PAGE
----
Lindsey German on radical retreats, Ian Austin and fiscal priorities
The much-vaunted Unite to Remain pact launched yesterday was demonstrated immediately to be not so much a Remain alliance as an anti-Labour one. It is an electoral pact between the Lib Dems, the Greens and Plaid Cymru which is designed to benefit one party only – the Lib Dems. They are standing alone in 43 out of the 60 constituencies chosen, the Greens 10 and Plaid 7.
The pact is supposed to be about stopping Brexit, but a number of those it is aiming to topple are Labour MPs, and pro-Remain Labour MPs to boot. The idea of the agreement is that two of the parties are stepping down in particular constituencies in order to favour the one supposedly most likely to do well. That is obviously a decision for the parties and individual candidates concerned. But in what is just the latest episode of blatant dishonesty from the Lib Dems, they are trying to project this pact as something which can fundamentally alter the electoral arithmetic.
Take the Vale of Glamorgan, where Plaid and the Lib Dems have stood down in favour of the Greens. The three parties between them got less than 8% of the vote between them in the 2017 general election. So what’s the point, when Labour is a very strong challenger to the Tory who has just resigned as secretary of state for Wales? It can only be a sop to the Greens who are being forced to stand down in dozens of seats to make way for the Lib Dems.
The Greens are also standing in Exeter, Stroud, Bristol West and Dulwich as part of this deal – all held by Remain Labour MPs and some, like Stroud, marginals where their only effect will be to let the Tories in. According to the Financial Times, the pact will make little difference to outcomes. Either one of the pact parties would have won anyway, or they will fail to take the seats despite their allies standing down. Only in one seat, Winchester, would it make a win for the Lib Dems happen where it might not have done before. It is fairly certain, for example, that the Greens will retain Caroline Lucas’s seat in Brighton Pavilion, but will gain no others.
The point is not about winning of course (or not in these constituencies) but about politics. It is about ensuring that Corbyn does not form a government. That requires bigging up the prospect of victory in no hope cases, and constantly trying to paint Labour as a Brexit party when it is calling for a second referendum with a Remain option on the ballot paper.
Swinson is getting away with some of this (although I notice she is increasingly being challenged even in the media) because her politics are attractive to so much of the ruling class, and there is absolutely nothing left wing about her, and because the Tories under Johnson are looking so inept. So she gets much more of a free pass than she deserves.
Labour needs to attack the whole Lib Dem operation much more strongly because she is the plan B option and she will play a seriously damaging role if the election results in a hung parliament. She and her mates will demand the removal of Corbyn as the price for any coalition, and will find plenty in the PLP willing to play ball.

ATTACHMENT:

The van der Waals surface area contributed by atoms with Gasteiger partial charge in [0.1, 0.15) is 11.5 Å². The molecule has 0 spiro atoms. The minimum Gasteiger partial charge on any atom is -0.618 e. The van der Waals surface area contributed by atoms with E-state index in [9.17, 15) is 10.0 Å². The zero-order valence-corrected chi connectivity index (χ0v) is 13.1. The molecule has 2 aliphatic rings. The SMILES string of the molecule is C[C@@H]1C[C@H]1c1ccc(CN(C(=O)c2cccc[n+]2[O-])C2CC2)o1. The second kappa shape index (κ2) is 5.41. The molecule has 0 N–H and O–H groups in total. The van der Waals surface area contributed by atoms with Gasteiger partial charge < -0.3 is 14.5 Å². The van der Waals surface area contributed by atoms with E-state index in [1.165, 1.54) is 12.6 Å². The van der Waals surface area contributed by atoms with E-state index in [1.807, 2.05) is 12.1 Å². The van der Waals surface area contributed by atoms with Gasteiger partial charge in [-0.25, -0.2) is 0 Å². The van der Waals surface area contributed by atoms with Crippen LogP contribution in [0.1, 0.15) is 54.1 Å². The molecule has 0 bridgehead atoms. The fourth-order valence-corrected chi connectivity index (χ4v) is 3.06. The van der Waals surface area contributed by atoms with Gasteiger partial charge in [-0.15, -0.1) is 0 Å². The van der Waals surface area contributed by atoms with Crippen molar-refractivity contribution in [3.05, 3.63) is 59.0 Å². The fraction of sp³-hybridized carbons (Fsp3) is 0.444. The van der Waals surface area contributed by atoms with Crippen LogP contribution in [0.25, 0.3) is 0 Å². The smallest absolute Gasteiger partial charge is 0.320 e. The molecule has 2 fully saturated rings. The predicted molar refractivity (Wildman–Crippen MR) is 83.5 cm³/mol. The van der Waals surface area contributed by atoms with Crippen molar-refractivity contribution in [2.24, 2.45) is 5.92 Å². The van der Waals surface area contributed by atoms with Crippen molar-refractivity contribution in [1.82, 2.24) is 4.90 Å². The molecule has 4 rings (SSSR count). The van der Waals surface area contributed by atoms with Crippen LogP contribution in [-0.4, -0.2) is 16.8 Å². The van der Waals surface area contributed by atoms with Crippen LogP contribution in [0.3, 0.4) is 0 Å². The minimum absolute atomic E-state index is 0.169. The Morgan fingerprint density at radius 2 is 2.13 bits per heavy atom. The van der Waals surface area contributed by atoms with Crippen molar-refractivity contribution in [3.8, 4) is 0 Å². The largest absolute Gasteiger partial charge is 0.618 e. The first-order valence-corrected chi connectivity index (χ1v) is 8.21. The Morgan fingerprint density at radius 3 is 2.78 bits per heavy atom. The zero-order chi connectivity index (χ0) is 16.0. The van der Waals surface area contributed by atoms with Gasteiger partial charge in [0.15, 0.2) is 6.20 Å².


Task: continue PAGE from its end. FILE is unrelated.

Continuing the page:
What on earth the Greens and Plaid are doing going along with this is beyond me, but it isn’t new. Ever since Corbyn became leader, these small leftish parties have been outflanked to the left by Labour, and they have repositioned themselves towards the centre, almost exclusively around the Remain banner. Hence the Greens work with Swinson who supports fracking and Plaid do likewise despite her unionist views.
Don’t think this will do either party any good and nor should it. A bit shameful really.
Austin car crash
I have long thought Ian Austin a despicable figure. His low point was when he verbally attacked Jeremy Corbyn in the House of Commons as he apologised for Labour’s role in the Iraq war. That tells you about him. He is – as are many of Labour’s right – an Atlanticist. He supports every adventure of US imperialism. He was appointed prime ministerial trade envoy to Israel by Theresa May earlier this year.
So he hasn’t been a Labour MP for months. Ditto John Woodcock. Both are not standing again as MPs because they know they would lose as independents. But their calls for Labour voters to vote for Boris Johnson have been trumpeted and well-received in the media. The only reason this has happened, again, is to damage Corbyn.
They cite the question of antisemitism in Labour. Yet any serious opposition to racism would surely not involve calling for a vote for the man who refers to ‘piccaninny smiles’ and Muslim women looking like letterboxes? So maybe it’s not about racism after all. Maybe it’s because they are Tories in all but name.
Where the money goes
Both John McDonnell and Sajid Javid have called for more public investment in infrastructure. Good, and I’m glad the Tories have found the magic money tree. Problem is, infrastructure spending shouldn’t mean more developer-driven investments like HS2 or PFI hospitals and schools. Nor should it be at the expense of day to day spending on education, health and the rest.
As national convenor of the Stop the War Coalition, Lindsey was a key organiser of the largest demonstration, and one of the largest mass movements, in British history.
Her books include ‘Material Girls: Women, Men and Work’, ‘Sex, Class and Socialism’, ‘A People’s History of London’ (with John Rees) and ‘How a Century of War Changed the Lives of Women’.
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